Format

Send to

Choose Destination
QJM. 2009 Jul;102(7):449-60. doi: 10.1093/qjmed/hcp042. Epub 2009 Apr 20.

Presentations and outcomes of neurosarcoidosis: a study of 54 cases.

Author information

1
Vanderbilt Multiple Sclerosis Center, Department of Neurology, Vanderbilt University Medical Center, Nashville, TN 37211, USA. siddharama.pawate@vanderbilt.edu

Abstract

OBJECTIVE:

To report on the clinical presentations, laboratory abnormalities, treatment and outcomes in 54 patients with neurosarcoidosis (NS).

BACKGROUND:

Sarcoidosis is an inflammatory granulomatous disease affecting multiple organ systems. Neurosarcoidosis (CNS involvement) is seen in approximately 25% of patients with systemic sarcoidosis, although it is subclinical in most of these cases. Because of its rarity, exposure of neurologists to the clinical spectrum of NS is limited to case reports or short case series.

PATIENTS AND METHODS:

A database of 3900 patients treated at the Vanderbilt Multiple Sclerosis Clinic between 1995 and 2008 was searched for 'neurosarcoidosis', 'neurosarcoid', 'sarcoidosis' and 'sarcoid'. Of the 162 patient records that were retrieved, 54 patients were found to meet the criteria for definite, probable or possible neurosarcoidosis and were reviewed, including their clinical presentation, Cerebrospinal fluid (CSF) findings, Magnetic resonance imaging (MRIs), biopsy results, treatment, and where available, outcomes 4 months to 20 years after onset of the presenting illness.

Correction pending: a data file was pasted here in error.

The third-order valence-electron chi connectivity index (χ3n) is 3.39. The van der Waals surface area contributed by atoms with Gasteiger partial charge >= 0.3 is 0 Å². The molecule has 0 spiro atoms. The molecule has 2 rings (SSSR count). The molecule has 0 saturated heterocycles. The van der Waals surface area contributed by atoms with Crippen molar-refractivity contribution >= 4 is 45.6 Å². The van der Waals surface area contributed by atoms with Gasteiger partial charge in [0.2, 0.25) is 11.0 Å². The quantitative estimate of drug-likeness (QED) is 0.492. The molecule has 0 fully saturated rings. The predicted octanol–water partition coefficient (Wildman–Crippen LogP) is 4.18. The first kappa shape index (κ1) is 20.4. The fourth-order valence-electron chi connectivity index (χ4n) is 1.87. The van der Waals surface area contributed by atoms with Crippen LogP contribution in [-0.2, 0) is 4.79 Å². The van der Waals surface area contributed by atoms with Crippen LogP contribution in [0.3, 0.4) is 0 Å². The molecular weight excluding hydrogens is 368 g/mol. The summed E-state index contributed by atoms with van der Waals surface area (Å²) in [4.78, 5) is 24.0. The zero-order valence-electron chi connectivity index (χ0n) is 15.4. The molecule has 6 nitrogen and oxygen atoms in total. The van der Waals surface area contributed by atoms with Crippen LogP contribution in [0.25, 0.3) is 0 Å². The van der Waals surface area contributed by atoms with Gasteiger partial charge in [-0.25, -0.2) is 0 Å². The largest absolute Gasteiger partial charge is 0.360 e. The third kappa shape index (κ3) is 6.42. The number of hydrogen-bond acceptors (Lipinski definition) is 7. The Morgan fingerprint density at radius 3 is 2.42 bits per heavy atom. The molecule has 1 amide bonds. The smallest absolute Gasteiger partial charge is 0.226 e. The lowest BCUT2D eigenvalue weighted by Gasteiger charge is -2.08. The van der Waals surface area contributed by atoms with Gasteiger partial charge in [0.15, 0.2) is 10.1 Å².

RESULTS:

Clinical presentations and imaging findings in NS were varied. Cranial nerve abnormalities were the most common clinical presentation and involvement of the optic nerve in particular was associated with a poor prognosis for visual recovery. Isolated involvement of lower cranial nerves had a more favorable outcome. T(2) hyperintense parenchymal lesions were the most common imaging finding followed by meningeal enhancement. Long-term treatment consisted of prednisone and/or other immunomodulators (azathioprine, methotrexate or mycophenolate mofetil).

CONCLUSION:

Unlike systemic sarcoidosis, there is difficulty in making tissue diagnosis when involvement of CNS is suspected. MRI and CSF studies are sensitive in the detection of CNS inflammation but lack specificity, making the ascertainment of neurosarcoidosis a clinical challenge. In addition the low prevalence of the disease makes clinical trials difficult and therapeutic decisions are likely to be made from careful reporting from case studies.

PMID:
19383611
DOI:
10.1093/qjmed/hcp042
[Indexed for MEDLINE]

Supplemental Content

Loading ...
Support Center